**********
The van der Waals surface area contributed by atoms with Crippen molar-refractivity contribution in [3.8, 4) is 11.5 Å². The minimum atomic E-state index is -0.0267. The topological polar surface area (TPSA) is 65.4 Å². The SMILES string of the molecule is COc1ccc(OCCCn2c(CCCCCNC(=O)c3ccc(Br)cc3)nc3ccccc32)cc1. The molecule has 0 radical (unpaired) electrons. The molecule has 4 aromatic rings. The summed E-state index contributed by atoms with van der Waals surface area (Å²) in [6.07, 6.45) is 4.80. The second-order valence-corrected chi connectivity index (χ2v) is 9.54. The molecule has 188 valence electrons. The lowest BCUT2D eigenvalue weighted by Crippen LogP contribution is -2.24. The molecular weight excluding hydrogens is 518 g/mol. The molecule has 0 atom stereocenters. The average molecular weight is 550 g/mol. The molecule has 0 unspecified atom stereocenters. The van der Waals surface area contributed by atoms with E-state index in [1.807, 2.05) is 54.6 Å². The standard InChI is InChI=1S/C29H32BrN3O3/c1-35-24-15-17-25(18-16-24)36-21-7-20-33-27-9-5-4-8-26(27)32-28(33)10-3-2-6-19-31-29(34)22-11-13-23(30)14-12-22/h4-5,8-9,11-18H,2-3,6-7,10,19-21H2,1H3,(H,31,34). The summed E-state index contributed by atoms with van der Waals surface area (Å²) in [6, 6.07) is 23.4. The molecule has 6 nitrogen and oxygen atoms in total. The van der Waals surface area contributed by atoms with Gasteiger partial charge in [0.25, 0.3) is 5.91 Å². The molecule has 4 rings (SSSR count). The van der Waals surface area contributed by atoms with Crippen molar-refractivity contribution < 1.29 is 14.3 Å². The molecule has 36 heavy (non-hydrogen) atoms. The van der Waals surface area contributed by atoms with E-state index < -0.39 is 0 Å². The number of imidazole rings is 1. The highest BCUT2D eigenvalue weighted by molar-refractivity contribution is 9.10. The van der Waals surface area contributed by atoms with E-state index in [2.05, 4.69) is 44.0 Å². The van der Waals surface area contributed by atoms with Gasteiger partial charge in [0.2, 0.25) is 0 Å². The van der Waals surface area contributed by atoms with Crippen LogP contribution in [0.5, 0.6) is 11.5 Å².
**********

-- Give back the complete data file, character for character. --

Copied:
The van der Waals surface area contributed by atoms with Crippen molar-refractivity contribution in [3.8, 4) is 11.5 Å². The minimum atomic E-state index is -0.0267. The topological polar surface area (TPSA) is 65.4 Å². The SMILES string of the molecule is COc1ccc(OCCCn2c(CCCCCNC(=O)c3ccc(Br)cc3)nc3ccccc32)cc1. The molecule has 0 radical (unpaired) electrons. The molecule has 4 aromatic rings. The summed E-state index contributed by atoms with van der Waals surface area (Å²) in [6.07, 6.45) is 4.80. The second-order valence-corrected chi connectivity index (χ2v) is 9.54. The molecule has 188 valence electrons. The lowest BCUT2D eigenvalue weighted by Crippen LogP contribution is -2.24. The molecular weight excluding hydrogens is 518 g/mol. The molecule has 0 atom stereocenters. The average molecular weight is 550 g/mol. The molecule has 0 unspecified atom stereocenters. The van der Waals surface area contributed by atoms with E-state index in [1.807, 2.05) is 54.6 Å². The standard InChI is InChI=1S/C29H32BrN3O3/c1-35-24-15-17-25(18-16-24)36-21-7-20-33-27-9-5-4-8-26(27)32-28(33)10-3-2-6-19-31-29(34)22-11-13-23(30)14-12-22/h4-5,8-9,11-18H,2-3,6-7,10,19-21H2,1H3,(H,31,34). The summed E-state index contributed by atoms with van der Waals surface area (Å²) in [6, 6.07) is 23.4. The molecule has 6 nitrogen and oxygen atoms in total. The van der Waals surface area contributed by atoms with Gasteiger partial charge in [0.25, 0.3) is 5.91 Å². The molecule has 4 rings (SSSR count). The van der Waals surface area contributed by atoms with Crippen molar-refractivity contribution < 1.29 is 14.3 Å². The molecule has 36 heavy (non-hydrogen) atoms. The van der Waals surface area contributed by atoms with E-state index < -0.39 is 0 Å². The number of imidazole rings is 1. The highest BCUT2D eigenvalue weighted by molar-refractivity contribution is 9.10. The van der Waals surface area contributed by atoms with E-state index in [2.05, 4.69) is 44.0 Å². The van der Waals surface area contributed by atoms with Gasteiger partial charge in [0.2, 0.25) is 0 Å². The van der Waals surface area contributed by atoms with Crippen LogP contribution in [0.5, 0.6) is 11.5 Å².